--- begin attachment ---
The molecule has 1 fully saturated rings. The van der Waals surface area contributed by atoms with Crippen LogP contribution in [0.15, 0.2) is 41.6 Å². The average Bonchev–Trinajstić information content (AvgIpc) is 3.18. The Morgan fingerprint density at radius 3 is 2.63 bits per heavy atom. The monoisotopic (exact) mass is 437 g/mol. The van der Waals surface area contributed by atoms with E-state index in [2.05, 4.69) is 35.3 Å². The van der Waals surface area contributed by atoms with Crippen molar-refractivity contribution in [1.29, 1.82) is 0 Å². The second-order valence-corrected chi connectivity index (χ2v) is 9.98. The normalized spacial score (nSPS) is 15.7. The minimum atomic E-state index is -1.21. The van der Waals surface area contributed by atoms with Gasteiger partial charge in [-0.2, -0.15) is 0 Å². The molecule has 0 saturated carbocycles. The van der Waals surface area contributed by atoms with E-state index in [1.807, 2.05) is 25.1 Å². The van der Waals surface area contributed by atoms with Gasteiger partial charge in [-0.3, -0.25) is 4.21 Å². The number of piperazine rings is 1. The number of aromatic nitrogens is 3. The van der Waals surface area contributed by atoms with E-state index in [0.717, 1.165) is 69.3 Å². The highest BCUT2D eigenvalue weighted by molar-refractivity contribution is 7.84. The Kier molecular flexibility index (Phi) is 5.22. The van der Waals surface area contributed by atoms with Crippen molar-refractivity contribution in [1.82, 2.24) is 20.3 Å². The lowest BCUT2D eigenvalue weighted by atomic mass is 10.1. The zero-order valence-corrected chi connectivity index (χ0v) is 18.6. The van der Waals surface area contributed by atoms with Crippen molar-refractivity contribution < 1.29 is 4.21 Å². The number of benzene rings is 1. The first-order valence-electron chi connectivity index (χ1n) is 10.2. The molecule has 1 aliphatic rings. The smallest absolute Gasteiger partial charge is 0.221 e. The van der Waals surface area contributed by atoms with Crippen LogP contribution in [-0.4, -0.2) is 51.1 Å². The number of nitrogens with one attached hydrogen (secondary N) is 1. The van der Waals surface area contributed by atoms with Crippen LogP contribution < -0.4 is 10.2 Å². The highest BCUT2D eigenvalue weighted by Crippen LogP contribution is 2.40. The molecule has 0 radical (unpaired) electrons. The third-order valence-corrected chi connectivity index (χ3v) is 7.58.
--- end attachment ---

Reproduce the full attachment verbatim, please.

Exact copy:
The molecule has 1 fully saturated rings. The van der Waals surface area contributed by atoms with Crippen LogP contribution in [0.15, 0.2) is 41.6 Å². The average Bonchev–Trinajstić information content (AvgIpc) is 3.18. The Morgan fingerprint density at radius 3 is 2.63 bits per heavy atom. The monoisotopic (exact) mass is 437 g/mol. The van der Waals surface area contributed by atoms with E-state index in [2.05, 4.69) is 35.3 Å². The van der Waals surface area contributed by atoms with Crippen molar-refractivity contribution in [1.29, 1.82) is 0 Å². The second-order valence-corrected chi connectivity index (χ2v) is 9.98. The normalized spacial score (nSPS) is 15.7. The minimum atomic E-state index is -1.21. The van der Waals surface area contributed by atoms with Gasteiger partial charge in [-0.2, -0.15) is 0 Å². The molecule has 0 saturated carbocycles. The van der Waals surface area contributed by atoms with E-state index in [1.807, 2.05) is 25.1 Å². The van der Waals surface area contributed by atoms with Gasteiger partial charge in [-0.3, -0.25) is 4.21 Å². The number of piperazine rings is 1. The number of aromatic nitrogens is 3. The van der Waals surface area contributed by atoms with E-state index in [0.717, 1.165) is 69.3 Å². The highest BCUT2D eigenvalue weighted by molar-refractivity contribution is 7.84. The Kier molecular flexibility index (Phi) is 5.22. The van der Waals surface area contributed by atoms with Crippen molar-refractivity contribution in [1.82, 2.24) is 20.3 Å². The lowest BCUT2D eigenvalue weighted by atomic mass is 10.1. The zero-order valence-corrected chi connectivity index (χ0v) is 18.6. The van der Waals surface area contributed by atoms with Crippen molar-refractivity contribution < 1.29 is 4.21 Å². The number of benzene rings is 1. The first-order valence-electron chi connectivity index (χ1n) is 10.2. The molecule has 1 aliphatic rings. The smallest absolute Gasteiger partial charge is 0.221 e. The van der Waals surface area contributed by atoms with Crippen LogP contribution in [-0.4, -0.2) is 51.1 Å². The number of nitrogens with one attached hydrogen (secondary N) is 1. The van der Waals surface area contributed by atoms with Crippen LogP contribution < -0.4 is 10.2 Å². The highest BCUT2D eigenvalue weighted by Crippen LogP contribution is 2.40. The molecule has 0 radical (unpaired) electrons. The third-order valence-corrected chi connectivity index (χ3v) is 7.58.